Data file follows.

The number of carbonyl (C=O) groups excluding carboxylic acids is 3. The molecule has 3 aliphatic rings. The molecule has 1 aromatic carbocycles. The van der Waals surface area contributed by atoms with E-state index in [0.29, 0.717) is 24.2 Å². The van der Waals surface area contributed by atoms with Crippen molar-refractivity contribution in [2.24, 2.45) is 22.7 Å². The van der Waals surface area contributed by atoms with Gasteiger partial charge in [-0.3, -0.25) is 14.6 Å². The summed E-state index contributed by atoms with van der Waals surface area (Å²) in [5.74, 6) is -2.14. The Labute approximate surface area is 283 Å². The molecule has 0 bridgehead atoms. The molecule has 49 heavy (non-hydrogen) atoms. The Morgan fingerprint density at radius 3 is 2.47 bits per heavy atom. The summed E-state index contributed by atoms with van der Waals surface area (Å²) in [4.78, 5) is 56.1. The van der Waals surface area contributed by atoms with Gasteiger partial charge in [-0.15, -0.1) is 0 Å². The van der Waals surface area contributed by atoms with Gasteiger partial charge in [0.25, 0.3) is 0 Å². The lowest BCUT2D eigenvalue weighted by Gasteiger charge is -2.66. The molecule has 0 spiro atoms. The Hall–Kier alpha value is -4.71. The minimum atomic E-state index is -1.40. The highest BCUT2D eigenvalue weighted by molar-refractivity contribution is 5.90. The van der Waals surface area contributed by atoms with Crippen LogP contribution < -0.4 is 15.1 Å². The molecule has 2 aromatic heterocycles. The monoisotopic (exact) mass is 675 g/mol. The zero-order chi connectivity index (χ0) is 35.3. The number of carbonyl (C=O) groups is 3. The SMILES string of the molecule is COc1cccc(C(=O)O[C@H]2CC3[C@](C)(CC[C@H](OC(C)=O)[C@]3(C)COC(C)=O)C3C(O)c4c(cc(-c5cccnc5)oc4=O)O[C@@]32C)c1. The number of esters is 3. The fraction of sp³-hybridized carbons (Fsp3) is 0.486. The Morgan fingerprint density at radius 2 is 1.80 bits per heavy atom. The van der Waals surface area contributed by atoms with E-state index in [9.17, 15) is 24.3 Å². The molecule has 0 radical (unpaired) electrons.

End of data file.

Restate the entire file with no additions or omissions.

The number of carbonyl (C=O) groups excluding carboxylic acids is 3. The molecule has 3 aliphatic rings. The molecule has 1 aromatic carbocycles. The van der Waals surface area contributed by atoms with E-state index in [0.29, 0.717) is 24.2 Å². The van der Waals surface area contributed by atoms with Crippen molar-refractivity contribution in [2.24, 2.45) is 22.7 Å². The van der Waals surface area contributed by atoms with Gasteiger partial charge in [-0.3, -0.25) is 14.6 Å². The summed E-state index contributed by atoms with van der Waals surface area (Å²) in [5.74, 6) is -2.14. The Labute approximate surface area is 283 Å². The molecule has 0 bridgehead atoms. The molecule has 49 heavy (non-hydrogen) atoms. The Morgan fingerprint density at radius 3 is 2.47 bits per heavy atom. The summed E-state index contributed by atoms with van der Waals surface area (Å²) in [4.78, 5) is 56.1. The van der Waals surface area contributed by atoms with Gasteiger partial charge in [-0.15, -0.1) is 0 Å². The van der Waals surface area contributed by atoms with Gasteiger partial charge in [0.25, 0.3) is 0 Å². The lowest BCUT2D eigenvalue weighted by Gasteiger charge is -2.66. The molecule has 0 spiro atoms. The Hall–Kier alpha value is -4.71. The minimum atomic E-state index is -1.40. The highest BCUT2D eigenvalue weighted by molar-refractivity contribution is 5.90. The van der Waals surface area contributed by atoms with Crippen LogP contribution < -0.4 is 15.1 Å². The molecule has 2 aromatic heterocycles. The monoisotopic (exact) mass is 675 g/mol. The zero-order chi connectivity index (χ0) is 35.3. The number of carbonyl (C=O) groups is 3. The SMILES string of the molecule is COc1cccc(C(=O)O[C@H]2CC3[C@](C)(CC[C@H](OC(C)=O)[C@]3(C)COC(C)=O)C3C(O)c4c(cc(-c5cccnc5)oc4=O)O[C@@]32C)c1. The number of esters is 3. The fraction of sp³-hybridized carbons (Fsp3) is 0.486. The Morgan fingerprint density at radius 2 is 1.80 bits per heavy atom. The van der Waals surface area contributed by atoms with E-state index in [9.17, 15) is 24.3 Å². The molecule has 0 radical (unpaired) electrons.